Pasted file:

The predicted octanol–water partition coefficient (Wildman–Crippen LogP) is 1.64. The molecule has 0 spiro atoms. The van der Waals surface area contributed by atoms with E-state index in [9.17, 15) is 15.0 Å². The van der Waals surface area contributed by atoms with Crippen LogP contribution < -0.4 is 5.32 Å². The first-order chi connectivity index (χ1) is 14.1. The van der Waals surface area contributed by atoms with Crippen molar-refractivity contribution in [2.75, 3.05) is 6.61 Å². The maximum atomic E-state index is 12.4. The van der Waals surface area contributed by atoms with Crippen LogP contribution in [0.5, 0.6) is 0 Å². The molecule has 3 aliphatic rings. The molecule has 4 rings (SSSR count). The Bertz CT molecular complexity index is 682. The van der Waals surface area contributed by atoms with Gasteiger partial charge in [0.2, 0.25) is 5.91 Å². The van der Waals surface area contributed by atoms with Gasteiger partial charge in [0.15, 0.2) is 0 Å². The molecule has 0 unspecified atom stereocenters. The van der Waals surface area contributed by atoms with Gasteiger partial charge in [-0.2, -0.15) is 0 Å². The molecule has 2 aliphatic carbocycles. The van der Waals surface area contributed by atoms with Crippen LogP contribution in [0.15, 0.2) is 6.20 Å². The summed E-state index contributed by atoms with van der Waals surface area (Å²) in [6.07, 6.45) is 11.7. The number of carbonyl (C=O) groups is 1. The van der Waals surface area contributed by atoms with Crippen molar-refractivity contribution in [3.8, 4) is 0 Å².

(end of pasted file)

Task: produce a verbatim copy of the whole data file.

The predicted octanol–water partition coefficient (Wildman–Crippen LogP) is 1.64. The molecule has 0 spiro atoms. The van der Waals surface area contributed by atoms with E-state index in [9.17, 15) is 15.0 Å². The van der Waals surface area contributed by atoms with Crippen LogP contribution < -0.4 is 5.32 Å². The first-order chi connectivity index (χ1) is 14.1. The van der Waals surface area contributed by atoms with Crippen molar-refractivity contribution in [2.75, 3.05) is 6.61 Å². The maximum atomic E-state index is 12.4. The van der Waals surface area contributed by atoms with Crippen LogP contribution in [0.5, 0.6) is 0 Å². The molecule has 3 aliphatic rings. The molecule has 4 rings (SSSR count). The Bertz CT molecular complexity index is 682. The van der Waals surface area contributed by atoms with Gasteiger partial charge in [0.2, 0.25) is 5.91 Å². The van der Waals surface area contributed by atoms with Gasteiger partial charge in [0.15, 0.2) is 0 Å². The molecule has 0 unspecified atom stereocenters. The van der Waals surface area contributed by atoms with Gasteiger partial charge in [-0.2, -0.15) is 0 Å². The molecule has 2 aliphatic carbocycles. The van der Waals surface area contributed by atoms with Crippen LogP contribution in [0.15, 0.2) is 6.20 Å². The summed E-state index contributed by atoms with van der Waals surface area (Å²) in [6.07, 6.45) is 11.7. The number of carbonyl (C=O) groups is 1. The van der Waals surface area contributed by atoms with Crippen molar-refractivity contribution in [3.8, 4) is 0 Å².